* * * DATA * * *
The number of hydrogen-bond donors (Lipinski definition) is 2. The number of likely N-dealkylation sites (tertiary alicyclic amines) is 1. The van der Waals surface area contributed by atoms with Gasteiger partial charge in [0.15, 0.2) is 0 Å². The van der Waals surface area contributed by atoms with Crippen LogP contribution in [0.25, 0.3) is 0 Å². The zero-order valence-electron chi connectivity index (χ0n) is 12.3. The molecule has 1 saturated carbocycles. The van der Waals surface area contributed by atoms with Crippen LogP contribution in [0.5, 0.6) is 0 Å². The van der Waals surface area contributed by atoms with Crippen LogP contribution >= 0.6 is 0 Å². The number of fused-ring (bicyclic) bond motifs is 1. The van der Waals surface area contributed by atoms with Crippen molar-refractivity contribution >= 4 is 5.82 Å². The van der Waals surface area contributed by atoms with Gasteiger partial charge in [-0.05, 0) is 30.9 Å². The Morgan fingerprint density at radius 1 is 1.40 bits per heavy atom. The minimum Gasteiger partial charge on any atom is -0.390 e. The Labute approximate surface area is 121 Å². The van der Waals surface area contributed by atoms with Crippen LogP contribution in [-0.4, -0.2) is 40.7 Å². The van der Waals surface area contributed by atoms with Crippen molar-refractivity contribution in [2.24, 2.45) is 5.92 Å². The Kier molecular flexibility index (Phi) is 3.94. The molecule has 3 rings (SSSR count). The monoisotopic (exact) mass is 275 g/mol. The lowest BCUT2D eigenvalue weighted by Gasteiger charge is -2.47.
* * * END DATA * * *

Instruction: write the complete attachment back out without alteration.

The number of hydrogen-bond donors (Lipinski definition) is 2. The number of likely N-dealkylation sites (tertiary alicyclic amines) is 1. The van der Waals surface area contributed by atoms with Gasteiger partial charge in [0.15, 0.2) is 0 Å². The van der Waals surface area contributed by atoms with Crippen LogP contribution in [0.25, 0.3) is 0 Å². The zero-order valence-electron chi connectivity index (χ0n) is 12.3. The molecule has 1 saturated carbocycles. The van der Waals surface area contributed by atoms with Crippen LogP contribution in [0.5, 0.6) is 0 Å². The van der Waals surface area contributed by atoms with Crippen LogP contribution >= 0.6 is 0 Å². The number of fused-ring (bicyclic) bond motifs is 1. The van der Waals surface area contributed by atoms with Crippen molar-refractivity contribution >= 4 is 5.82 Å². The van der Waals surface area contributed by atoms with Gasteiger partial charge in [-0.05, 0) is 30.9 Å². The Morgan fingerprint density at radius 1 is 1.40 bits per heavy atom. The minimum Gasteiger partial charge on any atom is -0.390 e. The Labute approximate surface area is 121 Å². The van der Waals surface area contributed by atoms with Crippen LogP contribution in [-0.4, -0.2) is 40.7 Å². The van der Waals surface area contributed by atoms with Crippen molar-refractivity contribution in [2.24, 2.45) is 5.92 Å². The Kier molecular flexibility index (Phi) is 3.94. The molecule has 3 rings (SSSR count). The monoisotopic (exact) mass is 275 g/mol. The lowest BCUT2D eigenvalue weighted by Gasteiger charge is -2.47.